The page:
The story was much the same with entrees. Most were very good, as sharply conceived and executed as anything in Wilmington, but a few were fantastic. Topping my list was the meat from a lamb shank, a dish most Italian chefs would serve on the bone, osso bucco style. Sovana’s comes instead with strands of slow-cooked meat mounded atop a scoop of cooked baby spinach, all perched on a just-barely-browned gratin of cauliflower and goat cheese. Every bite was paradise, especially so because the wine I brought for that visit was a deep, fruity ancient-vine Zinfandel.

The other knockout dish I have a hard time believing that I’m saying this was the roasted organic chicken. Normally I avoid ordering chicken at restaurants, because it’s usually the chef’s concession to timid eaters. This chicken, though, showed the yawning gap between birds raised for the supermarket and those treated like gourmet fare. Baking in Sovana’s brick oven turned the seasoned skin into a thin, crisp coating over incredibly moist, tasty meat. It was served with roasted baby root vegetables turnips and carrots in addition to the beets and a potato gratin.

Seafood fans can choose among scallops served with a spicy squash sauce with a side of creamy wild mushroom risotto, Scottish salmon baked on a cedar plank and served with a mustard sauce, and two different daily fish specials. (Usually one is filleted, the other served whole.) Just like a good Italian trattoria, Sovana serves several vegetables as side dishes, including roasted Brussels sprouts with bacon and broccoli rabe with garlic and cannellini beans. Potatoes mashed, gratin and fried into the best pommes frites this side of the Atlantic are also offered a la carte.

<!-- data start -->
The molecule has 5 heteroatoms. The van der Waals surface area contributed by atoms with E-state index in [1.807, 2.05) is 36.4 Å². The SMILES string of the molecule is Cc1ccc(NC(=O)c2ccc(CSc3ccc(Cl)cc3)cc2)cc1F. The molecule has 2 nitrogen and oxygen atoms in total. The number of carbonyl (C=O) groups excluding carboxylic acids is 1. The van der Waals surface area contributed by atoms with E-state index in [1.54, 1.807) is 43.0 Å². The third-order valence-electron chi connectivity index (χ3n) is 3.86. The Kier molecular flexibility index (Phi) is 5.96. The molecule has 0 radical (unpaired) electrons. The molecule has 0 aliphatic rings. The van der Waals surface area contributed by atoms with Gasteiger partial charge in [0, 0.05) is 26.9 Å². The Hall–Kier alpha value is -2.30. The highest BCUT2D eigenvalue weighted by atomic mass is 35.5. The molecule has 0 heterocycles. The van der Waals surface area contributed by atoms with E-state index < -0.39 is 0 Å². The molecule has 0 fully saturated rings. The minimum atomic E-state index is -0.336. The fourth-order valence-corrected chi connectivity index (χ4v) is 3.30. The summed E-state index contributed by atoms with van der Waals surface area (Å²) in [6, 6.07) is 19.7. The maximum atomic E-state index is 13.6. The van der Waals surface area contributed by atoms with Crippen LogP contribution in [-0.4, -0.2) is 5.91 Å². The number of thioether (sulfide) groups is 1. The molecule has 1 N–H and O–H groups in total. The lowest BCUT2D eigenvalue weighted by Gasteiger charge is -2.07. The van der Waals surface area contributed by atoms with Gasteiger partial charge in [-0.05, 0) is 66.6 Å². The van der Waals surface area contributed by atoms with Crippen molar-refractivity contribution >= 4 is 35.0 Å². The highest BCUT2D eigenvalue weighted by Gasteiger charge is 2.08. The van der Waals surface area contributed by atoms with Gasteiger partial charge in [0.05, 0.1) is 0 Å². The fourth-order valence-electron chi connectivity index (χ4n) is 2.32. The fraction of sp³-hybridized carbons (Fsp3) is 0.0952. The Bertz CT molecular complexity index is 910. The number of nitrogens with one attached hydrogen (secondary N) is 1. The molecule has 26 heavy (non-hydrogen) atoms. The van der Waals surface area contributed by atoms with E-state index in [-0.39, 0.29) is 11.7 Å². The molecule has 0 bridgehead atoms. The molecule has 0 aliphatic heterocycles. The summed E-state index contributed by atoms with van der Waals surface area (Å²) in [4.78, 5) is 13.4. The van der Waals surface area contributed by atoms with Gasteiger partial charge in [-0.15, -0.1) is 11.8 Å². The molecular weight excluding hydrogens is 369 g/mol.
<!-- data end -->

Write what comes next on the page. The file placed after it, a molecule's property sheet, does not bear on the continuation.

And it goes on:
Desserts, as you might expect, are homemade, from ice creams and sorbets to various chocolate creations. My favorites were the baked fruit desserts that use whatever is best at the market.

If there’s a weak spot to Bistro Sovana, it’s the inability to keep up with the weekend crush. Service was very good on our midweek visits, but on a busy Saturday night the pace slowed to a crawl, and our waiter disappeared for a long stretch when we needed a wine bottle opened.

Come to think of it, that’s another thing to keep in mind if you plan to visit on a weekend: It wouldn’t hurt to bring along a corkscrew.

Bistro Sovana

Willowdale Towne Centre 696 Unionville Road
Kennett Square, Pa. (610) 444-5600

Prices: Pizza $10-$11; appetizers $9-$12; salads $8-$11; entrees $22-$28 (roasted whole fish)

Recommendations: House made mozzarella Bocconcini; tuna tartare; frisee salad; wild boar ragout; crispy Lancaster organic chicken; braised lamb shank.